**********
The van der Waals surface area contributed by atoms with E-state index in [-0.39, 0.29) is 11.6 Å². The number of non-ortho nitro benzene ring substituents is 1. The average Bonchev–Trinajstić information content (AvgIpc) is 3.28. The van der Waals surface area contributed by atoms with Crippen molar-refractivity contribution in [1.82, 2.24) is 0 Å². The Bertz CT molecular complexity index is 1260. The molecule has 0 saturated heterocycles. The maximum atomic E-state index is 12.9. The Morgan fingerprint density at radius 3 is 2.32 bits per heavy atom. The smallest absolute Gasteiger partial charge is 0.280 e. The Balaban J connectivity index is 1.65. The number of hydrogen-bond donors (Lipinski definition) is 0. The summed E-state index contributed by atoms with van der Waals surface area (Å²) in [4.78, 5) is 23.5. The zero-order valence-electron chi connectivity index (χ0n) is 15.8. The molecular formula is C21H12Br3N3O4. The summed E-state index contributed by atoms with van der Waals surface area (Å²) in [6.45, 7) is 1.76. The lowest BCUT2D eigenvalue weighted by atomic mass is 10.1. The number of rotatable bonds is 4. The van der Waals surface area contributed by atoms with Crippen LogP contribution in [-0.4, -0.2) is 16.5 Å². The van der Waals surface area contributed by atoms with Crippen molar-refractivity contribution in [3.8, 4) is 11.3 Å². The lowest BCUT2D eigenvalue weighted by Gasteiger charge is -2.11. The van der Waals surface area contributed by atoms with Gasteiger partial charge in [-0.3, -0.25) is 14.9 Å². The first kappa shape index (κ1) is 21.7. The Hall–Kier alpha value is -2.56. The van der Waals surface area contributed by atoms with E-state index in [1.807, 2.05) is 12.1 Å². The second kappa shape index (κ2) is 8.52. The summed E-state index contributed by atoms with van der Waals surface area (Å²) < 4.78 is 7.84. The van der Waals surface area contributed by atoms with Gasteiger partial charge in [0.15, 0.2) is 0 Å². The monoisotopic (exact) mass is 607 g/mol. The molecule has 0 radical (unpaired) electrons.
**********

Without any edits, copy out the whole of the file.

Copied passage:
The van der Waals surface area contributed by atoms with E-state index in [-0.39, 0.29) is 11.6 Å². The number of non-ortho nitro benzene ring substituents is 1. The average Bonchev–Trinajstić information content (AvgIpc) is 3.28. The van der Waals surface area contributed by atoms with Crippen molar-refractivity contribution in [1.82, 2.24) is 0 Å². The Bertz CT molecular complexity index is 1260. The molecule has 0 saturated heterocycles. The maximum atomic E-state index is 12.9. The Morgan fingerprint density at radius 3 is 2.32 bits per heavy atom. The smallest absolute Gasteiger partial charge is 0.280 e. The Balaban J connectivity index is 1.65. The number of hydrogen-bond donors (Lipinski definition) is 0. The summed E-state index contributed by atoms with van der Waals surface area (Å²) in [4.78, 5) is 23.5. The zero-order valence-electron chi connectivity index (χ0n) is 15.8. The molecular formula is C21H12Br3N3O4. The summed E-state index contributed by atoms with van der Waals surface area (Å²) in [6.45, 7) is 1.76. The lowest BCUT2D eigenvalue weighted by atomic mass is 10.1. The number of rotatable bonds is 4. The van der Waals surface area contributed by atoms with Crippen LogP contribution in [-0.4, -0.2) is 16.5 Å². The van der Waals surface area contributed by atoms with Crippen molar-refractivity contribution in [3.8, 4) is 11.3 Å². The lowest BCUT2D eigenvalue weighted by Gasteiger charge is -2.11. The van der Waals surface area contributed by atoms with Gasteiger partial charge in [-0.3, -0.25) is 14.9 Å². The first kappa shape index (κ1) is 21.7. The Hall–Kier alpha value is -2.56. The van der Waals surface area contributed by atoms with E-state index in [1.807, 2.05) is 12.1 Å². The second kappa shape index (κ2) is 8.52. The summed E-state index contributed by atoms with van der Waals surface area (Å²) < 4.78 is 7.84. The van der Waals surface area contributed by atoms with Gasteiger partial charge in [0.15, 0.2) is 0 Å². The monoisotopic (exact) mass is 607 g/mol. The molecule has 0 radical (unpaired) electrons.